You can get easily access ‘crime-packs’ containing various tools for exploiting and attacking tool kits.  Examples include; Firepack, ice-pack, crimepack, blackhole etc.  Some of these even come with CR tools built in!  Additionally in keeping with the times some are available as cloud based services that you can subscribe to.  Many come with technical support contacts as well.

The tools have very simple gui based interfaces for creating your own malware based on existing payloads etc.  They are also very regularly updated with new code and make use of polymorphism to try and evade detection.

As an example blockhole has features such as;

–          Blacklisting / blocking to try and prevent researchers from security companies accessing the application and infected machines

  • Only hit IPs once
  • IP blacklist
  • Referrer URL blacklist
  • TOR blacklist
  • Import blacklisted ranges (e.g. fro cloud services)

–          Auto updating / patching

–          Can target multiple client vulnerabilities simultaneously

–          Java 0-days almost as soon as they were available

–          AV scanning add ins to check if the attack is being identified by host AV systems

A few comments on adopting a more ‘offensive’ stance, this is a grey area and may be legally questionable in some jurisdictions so you should be careful when looking at these options.  Some options in escalation of scale order;

–          Bit of poking – DNS, name servers and ‘affiliations’

–          Web bug, image or alike

  • Pretty easy to legally get away with
  • Sadly basic information

–          Javascript. Web Shell. Querying more information

  • Borderline, depending on your jurisdiction

–          Full hog – exploitage

  • Oh, you didn’t patch Java in your system either? – use the attackers exploit, in this case java against their own jave based site / application
  • Where they are, what they are doing.

Two steps forward.. Using IPv6 as an example, many machines now have IPv6 on as a default, simple router flood attack available on current Backtrack etc. can max out CPU and even crash the machine.  You may not care about IPv6 yet, but if you are not disabling it or securing it you could be opening up new attack vectors in your organisation without realising it.  The message again is to understand your environment and the risks you face.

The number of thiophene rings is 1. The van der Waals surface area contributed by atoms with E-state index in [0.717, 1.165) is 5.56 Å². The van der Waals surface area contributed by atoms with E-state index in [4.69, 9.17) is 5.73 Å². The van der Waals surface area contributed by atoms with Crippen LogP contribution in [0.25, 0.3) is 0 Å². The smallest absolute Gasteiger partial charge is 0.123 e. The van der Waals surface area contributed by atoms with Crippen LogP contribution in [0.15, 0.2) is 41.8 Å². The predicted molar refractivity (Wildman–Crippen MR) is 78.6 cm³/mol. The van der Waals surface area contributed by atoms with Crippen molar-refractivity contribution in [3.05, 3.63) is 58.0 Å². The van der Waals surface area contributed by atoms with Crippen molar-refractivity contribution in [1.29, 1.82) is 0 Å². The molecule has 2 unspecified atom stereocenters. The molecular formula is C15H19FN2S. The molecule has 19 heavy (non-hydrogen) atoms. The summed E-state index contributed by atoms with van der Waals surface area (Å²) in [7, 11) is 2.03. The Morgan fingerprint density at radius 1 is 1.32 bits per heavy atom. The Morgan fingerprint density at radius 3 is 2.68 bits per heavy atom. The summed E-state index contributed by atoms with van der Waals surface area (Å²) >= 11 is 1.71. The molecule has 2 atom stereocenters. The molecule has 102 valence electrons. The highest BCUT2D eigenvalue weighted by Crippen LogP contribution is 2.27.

Key take away points from this talk are;

–          Consider upcoming technologies even if you are not using them yet

–          Consider any investigative / offensive moves very carefully

  • I’d recommend improving your forensics capabilities, gather solid, admissible evidence to hand to legal investigators

–          Watch the basics

  • Assumptions kill us
  • Yes people can be that silly

–          Everything in moderation – Hype hurts

On a closing not, the tools and sites mentioned in this post are real and currently accessible.  Search for and use with care and at your own peril!

K

Attack Mitigation – Assume the worst

I have recently been catching up on what was happening at the RSA conference from San Francisco this year and what some of the key security trends are.  One thing that has jumped out is the move from ‘we can protect you’ to you are or will be hacked so what can we do to mitigate the damage and catch the malicious individual or group.

This has been coming for a few years with the increasing use of cyber-warfare by governments and the military, and the emergence of APT (Advanced Persistent Threat) where well funded criminal gangs will expend a lot of time, money and skill to gain long term and potentially subtle footholds in company systems.  These factors, along with all the ‘standard’, existing threats and continued successes of social engineering attacks such as Phishing have lead many security leaders to suggest that you have likely already experienced a breach and you will, not may, experience breaches in the future.

This is backed up by research from the Ponemon institute that suggests 70-80% of organisations have experienced a data breach within the last 20 months.

So in addition to the standard perimeter and control type solutions there are now vendors and consultancy firms offering solutions to limit the damage that occurs when these preventative measures fail, and at the same time capture as much information as possible to aid in the tracking down and capture of the attacker(s).

This is an interesting wake up call for both the security industry and all companies – the protective measures we have relied upon for years work, but they are far from infallible and will fail when face with a concerted effort or a duped user who already has system access.

A couple of interesting references covering this in more depth;

Dark Reading – http://www.darkreading.com/advanced-threats/167901091/security/news/232602708/security-s-new-reality-assume-the-worst.html

Bruce Schneier – http://www.schneier.com/blog/archives/2012/04/attack_mitigati.html

The Dark Reading article is particularly interesting, and it’s well worth reading both sections.

Remember – your company’s systems will be breached.. What will you have in place to minimise the damage and assist in preventing the attackers from doing the same to more organisations?

K